Sunday, March 28, 2021

Unbelievable attack on victims of Nazi Germany by The New Yorker


  Two days ago, The New Yorker published an article, “The Historians Under Attack for Exploring Poland’s Role in the Holocaust,” that goes way beyond what I have ever seen. And I have seen plenty of unfair and unfounded attacks on Poland and Poles. This one, despite all the evidence to the contrary, places blame for the Holocaust squarely at their (our) feet. That includes my mother, her family, and thousands like them, people who did risk their lives to save Jewish lives. 

I am not saying that lightly, but how should I understand this subtitle: “To exonerate the nation of the murders of three million Jews, the Polish government will go as far as to prosecute scholars for defamation”?!

And how should I understand the caption under the picture of two innocently looking German soldiers that follows? It states that: “Half of the European Jews murdered in the Holocaust were killed in what had been Poland before the war. Gentiles who risked their lives to rescue Jews were an exception.” For some reason, the author chose this particular picture and not one of the hundreds that show smiling Germans next to the piles of their victims’ bodies. All of that even before the article starts.

The article was written in defense of prof. Jan Grabowski and prof. Barbara Engelking, who at the beginning of February this year were convicted of defamation of Edward Malinowski. According to them the man allegedly led the Nazis to Jews hiding in the forest, of whom 21 were killed. Unfortunately for “historians,” a niece of Mr. Malinowski (apparently the only surviving family member), filed a lawsuit against them. It alleged that Grabowski and Engelking’s publication presented a falsehood, and such actions harm the personal rights of the niece herself and every Pole.

The court agreed with those arguments and found the authors guilty. Did they go to jail or had to pay huge amounts of money as restitution? No. Prof. Grabowski and Prof. Engelking were to publish an apology on the homepage of the Center for Research on the Extermination of Jews, addressed to Mrs. Leszczyńska, and to send a letter, personally signed apology to the claimant.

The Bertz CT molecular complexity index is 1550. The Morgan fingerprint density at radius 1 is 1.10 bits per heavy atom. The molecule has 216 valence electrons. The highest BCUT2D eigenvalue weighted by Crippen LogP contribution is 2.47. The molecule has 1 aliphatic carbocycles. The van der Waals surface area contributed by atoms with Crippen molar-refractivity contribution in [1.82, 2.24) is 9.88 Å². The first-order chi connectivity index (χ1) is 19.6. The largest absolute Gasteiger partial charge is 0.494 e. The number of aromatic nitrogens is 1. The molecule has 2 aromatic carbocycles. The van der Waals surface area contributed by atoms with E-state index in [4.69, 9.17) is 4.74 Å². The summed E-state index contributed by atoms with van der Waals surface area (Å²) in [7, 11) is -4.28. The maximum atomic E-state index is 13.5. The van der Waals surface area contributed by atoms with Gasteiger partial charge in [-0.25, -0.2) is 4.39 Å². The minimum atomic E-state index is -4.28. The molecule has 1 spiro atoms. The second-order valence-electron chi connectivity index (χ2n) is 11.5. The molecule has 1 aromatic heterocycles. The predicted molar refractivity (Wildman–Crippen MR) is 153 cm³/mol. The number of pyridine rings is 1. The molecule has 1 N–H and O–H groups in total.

The author of the piece, Masha Gessen, wrote that “when facts get in the way of this revisionist effort, historians pay the price.” I would see that differently; when a “long-deceased” victim of defamation finds a defender of his honor, the so-called “historians” have to apologize. I am surprised that The New Yorker doesn’t see that this way.

Poland’s Deputy Foreign Minister Szymon Szynkowski vel Sek agrees with that. He says that "the New Yorker's article is a scandalous story that tries to place on Poland responsibility for the extermination of Jews during World War Two."

Meanwhile, the Committee of American Jews for Central Europe (AJC Central Europe) wrote on Twitter: “We have criticized the Polish government for sugar-coating the truth about Poles’ approach towards Jews during World War Two. But to say that Poland, understood as a community of ethnic Poles and the Polish state, are guilty of the deaths of three million Jews is a distortion of the Holocaust.”

If there ever will any attempt to file a large-scale or class action lawsuit against The New Yorker I will be more than happy to help.


One last thing. I found it a "strange" coincidence that such media attacks on Poland coincide with the efforts to renew the talks about German reparations to Poland for war atrocities.

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